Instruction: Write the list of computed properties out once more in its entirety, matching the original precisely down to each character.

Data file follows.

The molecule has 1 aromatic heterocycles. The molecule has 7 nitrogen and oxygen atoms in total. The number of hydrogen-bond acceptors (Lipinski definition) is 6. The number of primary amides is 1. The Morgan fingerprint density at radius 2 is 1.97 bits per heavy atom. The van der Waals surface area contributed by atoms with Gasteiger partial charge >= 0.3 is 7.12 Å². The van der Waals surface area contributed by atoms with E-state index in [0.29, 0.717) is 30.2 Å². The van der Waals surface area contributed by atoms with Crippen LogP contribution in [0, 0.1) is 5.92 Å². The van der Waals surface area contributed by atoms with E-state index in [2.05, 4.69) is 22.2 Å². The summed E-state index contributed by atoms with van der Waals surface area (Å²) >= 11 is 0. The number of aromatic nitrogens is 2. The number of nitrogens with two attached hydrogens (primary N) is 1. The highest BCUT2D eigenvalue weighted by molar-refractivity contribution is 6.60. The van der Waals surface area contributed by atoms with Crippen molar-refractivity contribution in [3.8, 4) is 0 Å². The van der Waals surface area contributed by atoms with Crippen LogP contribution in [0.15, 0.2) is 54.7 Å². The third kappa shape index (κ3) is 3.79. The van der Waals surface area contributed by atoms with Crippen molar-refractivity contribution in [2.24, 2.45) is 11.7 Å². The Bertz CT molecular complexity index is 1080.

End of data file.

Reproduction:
The molecule has 1 aromatic heterocycles. The molecule has 7 nitrogen and oxygen atoms in total. The number of hydrogen-bond acceptors (Lipinski definition) is 6. The number of primary amides is 1. The Morgan fingerprint density at radius 2 is 1.97 bits per heavy atom. The van der Waals surface area contributed by atoms with Gasteiger partial charge >= 0.3 is 7.12 Å². The van der Waals surface area contributed by atoms with E-state index in [0.29, 0.717) is 30.2 Å². The van der Waals surface area contributed by atoms with Crippen LogP contribution in [0, 0.1) is 5.92 Å². The van der Waals surface area contributed by atoms with E-state index in [2.05, 4.69) is 22.2 Å². The summed E-state index contributed by atoms with van der Waals surface area (Å²) >= 11 is 0. The number of aromatic nitrogens is 2. The number of nitrogens with two attached hydrogens (primary N) is 1. The highest BCUT2D eigenvalue weighted by molar-refractivity contribution is 6.60. The van der Waals surface area contributed by atoms with Crippen molar-refractivity contribution in [3.8, 4) is 0 Å². The van der Waals surface area contributed by atoms with Crippen LogP contribution in [0.15, 0.2) is 54.7 Å². The third kappa shape index (κ3) is 3.79. The van der Waals surface area contributed by atoms with Crippen molar-refractivity contribution in [2.24, 2.45) is 11.7 Å². The Bertz CT molecular complexity index is 1080.